Data Doesn’t Lie — People Do
by David Baker, Op-Ed Contributor, February 6, 2017
I’ve been reading a variety of 2016 benchmark trends. Things seem to be trending well for inbox delivery and engagement for email, but I’m so unimpressed with the analysis that typically comes with it.
My real question is whether we are looking at the right metrics to understand how healthy an email program is. From Epsilon to Experian, to IBM, Adobe, Mailchimp, Inbox Marketer — they all have tons of data, but the data all says the same thing.
Many companies will produce benchmark reports, which are worthy — but these are NOT personalized to you, so take them with a grain of salt when thinking about what’s working. My executive dashboard will help answer a few key things.
1. Database Health: This for many years was a waterfall report and view of acquisition (growth) and churn. But unlike direct marketing and the addressable
worlds of mail and addressable targeting in media, email relies on engagement. In an executive view, I still want to know what is the addressable universe I can reach to project top-line growth and bottom-line forecasts of my marketing efforts. My waterfall report would look like this:
— Total Database growth (MTM)
— Total Subscribed (mobile AND email)
— Growth by source
— Total churn (and then breakdown types of churn: engagement churn — they just aren’t responding — vs. physical churn, where they have explicitly asked to be removed as a customer or subscriber through spam complaints, unsubscribes etc.)
— I’d also look at churn by long-term value. LTV is just an indicator, but I certainly want to see the long-tail impact of churn on the tenure of people on our database. Churn for a non-buyer has exponentially less impact on my business than for an active subscriber or infrequent buyer. This helps you assess the impact of email program on reaching more than the 20% that traditionally open emails.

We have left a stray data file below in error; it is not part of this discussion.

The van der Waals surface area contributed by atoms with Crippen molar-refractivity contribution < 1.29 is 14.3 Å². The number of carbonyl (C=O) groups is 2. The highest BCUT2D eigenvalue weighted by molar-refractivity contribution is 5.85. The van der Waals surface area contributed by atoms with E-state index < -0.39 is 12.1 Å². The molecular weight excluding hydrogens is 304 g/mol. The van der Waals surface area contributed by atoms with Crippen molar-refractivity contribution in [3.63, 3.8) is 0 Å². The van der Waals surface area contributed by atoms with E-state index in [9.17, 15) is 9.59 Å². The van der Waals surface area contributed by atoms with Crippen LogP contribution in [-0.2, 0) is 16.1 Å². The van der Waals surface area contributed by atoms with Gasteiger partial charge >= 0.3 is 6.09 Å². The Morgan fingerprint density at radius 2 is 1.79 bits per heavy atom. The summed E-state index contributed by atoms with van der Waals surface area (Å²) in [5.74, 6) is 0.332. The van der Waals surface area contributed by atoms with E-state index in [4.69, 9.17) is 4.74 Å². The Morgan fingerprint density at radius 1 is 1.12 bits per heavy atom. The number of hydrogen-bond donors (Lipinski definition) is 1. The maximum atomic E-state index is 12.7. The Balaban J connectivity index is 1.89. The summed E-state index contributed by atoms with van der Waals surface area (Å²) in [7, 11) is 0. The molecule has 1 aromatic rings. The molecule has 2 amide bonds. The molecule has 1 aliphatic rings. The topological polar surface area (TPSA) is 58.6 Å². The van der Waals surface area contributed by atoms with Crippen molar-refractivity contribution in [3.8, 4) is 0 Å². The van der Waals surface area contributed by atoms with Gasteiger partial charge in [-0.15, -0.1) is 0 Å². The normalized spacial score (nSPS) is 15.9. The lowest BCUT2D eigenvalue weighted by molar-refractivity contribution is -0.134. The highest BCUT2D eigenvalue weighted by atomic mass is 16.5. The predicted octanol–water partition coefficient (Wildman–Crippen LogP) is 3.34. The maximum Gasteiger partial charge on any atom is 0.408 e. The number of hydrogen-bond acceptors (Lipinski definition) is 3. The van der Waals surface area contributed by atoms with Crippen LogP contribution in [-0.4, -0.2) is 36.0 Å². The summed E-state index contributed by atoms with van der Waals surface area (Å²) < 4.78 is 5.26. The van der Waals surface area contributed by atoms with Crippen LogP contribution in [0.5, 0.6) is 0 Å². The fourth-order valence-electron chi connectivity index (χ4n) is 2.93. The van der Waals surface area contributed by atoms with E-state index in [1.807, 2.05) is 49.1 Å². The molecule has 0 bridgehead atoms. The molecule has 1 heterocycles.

2. Engagement: While most try to trend open and click rates and revenue per email or some proxy that is campaign-related, I personally don’t find that really helpful outside of comparison analysis. Kind of like checking the weather every day in Southern California — not a lot of eventful things to learn. I prefer to look at time-based views of engagement:
— What is my total reach in a given point in time — a month for instance, or quarter? What is the effective reach of my total subscriber base over this point in time? Marketing is an exercise is sizing, so why don’t we use this more? I want to know about this database we spend millions on, how many can I reach with brand impact? How many will buy? How many will share and evangelize? I simply want engagement metrics that tell me something material to my program.
— Loyalty vs. regular. Whether you have a loyalty program or not, you should bias your results with cohorts that make sense to tell a real story. Are you reaching 70% of your loyal base? And 40% of your non-buyer base? Break down into engagement cohorts:
a. Heavy Buyers
b. Heavy Browsers
c. Heavy Email
You get the drift. I’ve used all types of engagement cohorts in the past for one simple reason. I match my strategy with spend and results that mean something to the company. And cohorts are easy to understand at any level.
I’ve also sat in too many meetings, onboarded too many clients from one ESP to another. I see major flaws in how many look at metrics, trends and how to interpret their progress to their strategy and plans. As the old saying goes, “Number don’t lie — people do.”
Don’t be one of those trying to make gold out of a campaign open rate. Translate data meaningfully, and you’ll find it leads to cool discussions about what to do next.